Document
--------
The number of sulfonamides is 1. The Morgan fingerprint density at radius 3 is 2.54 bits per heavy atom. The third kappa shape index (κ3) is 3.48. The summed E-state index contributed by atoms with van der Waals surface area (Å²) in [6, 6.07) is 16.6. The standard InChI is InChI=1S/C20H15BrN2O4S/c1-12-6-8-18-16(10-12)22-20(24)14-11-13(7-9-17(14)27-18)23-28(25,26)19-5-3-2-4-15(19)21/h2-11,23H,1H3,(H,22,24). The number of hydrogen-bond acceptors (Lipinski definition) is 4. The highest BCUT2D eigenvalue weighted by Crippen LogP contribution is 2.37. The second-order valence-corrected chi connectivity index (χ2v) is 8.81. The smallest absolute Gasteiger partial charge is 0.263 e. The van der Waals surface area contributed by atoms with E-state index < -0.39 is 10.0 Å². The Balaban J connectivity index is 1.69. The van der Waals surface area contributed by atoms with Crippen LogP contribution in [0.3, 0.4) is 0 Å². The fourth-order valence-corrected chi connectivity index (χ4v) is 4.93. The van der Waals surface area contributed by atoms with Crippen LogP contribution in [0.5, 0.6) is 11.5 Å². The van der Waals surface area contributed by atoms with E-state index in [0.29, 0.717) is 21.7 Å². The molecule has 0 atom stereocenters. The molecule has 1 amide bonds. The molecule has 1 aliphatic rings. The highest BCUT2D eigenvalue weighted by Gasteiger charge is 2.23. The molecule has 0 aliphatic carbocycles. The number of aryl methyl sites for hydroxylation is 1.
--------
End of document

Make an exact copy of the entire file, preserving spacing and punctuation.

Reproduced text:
The number of sulfonamides is 1. The Morgan fingerprint density at radius 3 is 2.54 bits per heavy atom. The third kappa shape index (κ3) is 3.48. The summed E-state index contributed by atoms with van der Waals surface area (Å²) in [6, 6.07) is 16.6. The standard InChI is InChI=1S/C20H15BrN2O4S/c1-12-6-8-18-16(10-12)22-20(24)14-11-13(7-9-17(14)27-18)23-28(25,26)19-5-3-2-4-15(19)21/h2-11,23H,1H3,(H,22,24). The number of hydrogen-bond acceptors (Lipinski definition) is 4. The highest BCUT2D eigenvalue weighted by Crippen LogP contribution is 2.37. The second-order valence-corrected chi connectivity index (χ2v) is 8.81. The smallest absolute Gasteiger partial charge is 0.263 e. The van der Waals surface area contributed by atoms with E-state index < -0.39 is 10.0 Å². The Balaban J connectivity index is 1.69. The van der Waals surface area contributed by atoms with Crippen LogP contribution in [0.3, 0.4) is 0 Å². The fourth-order valence-corrected chi connectivity index (χ4v) is 4.93. The van der Waals surface area contributed by atoms with Crippen LogP contribution in [0.5, 0.6) is 11.5 Å². The van der Waals surface area contributed by atoms with E-state index in [0.29, 0.717) is 21.7 Å². The molecule has 0 atom stereocenters. The molecule has 1 amide bonds. The molecule has 1 aliphatic rings. The highest BCUT2D eigenvalue weighted by Gasteiger charge is 2.23. The molecule has 0 aliphatic carbocycles. The number of aryl methyl sites for hydroxylation is 1.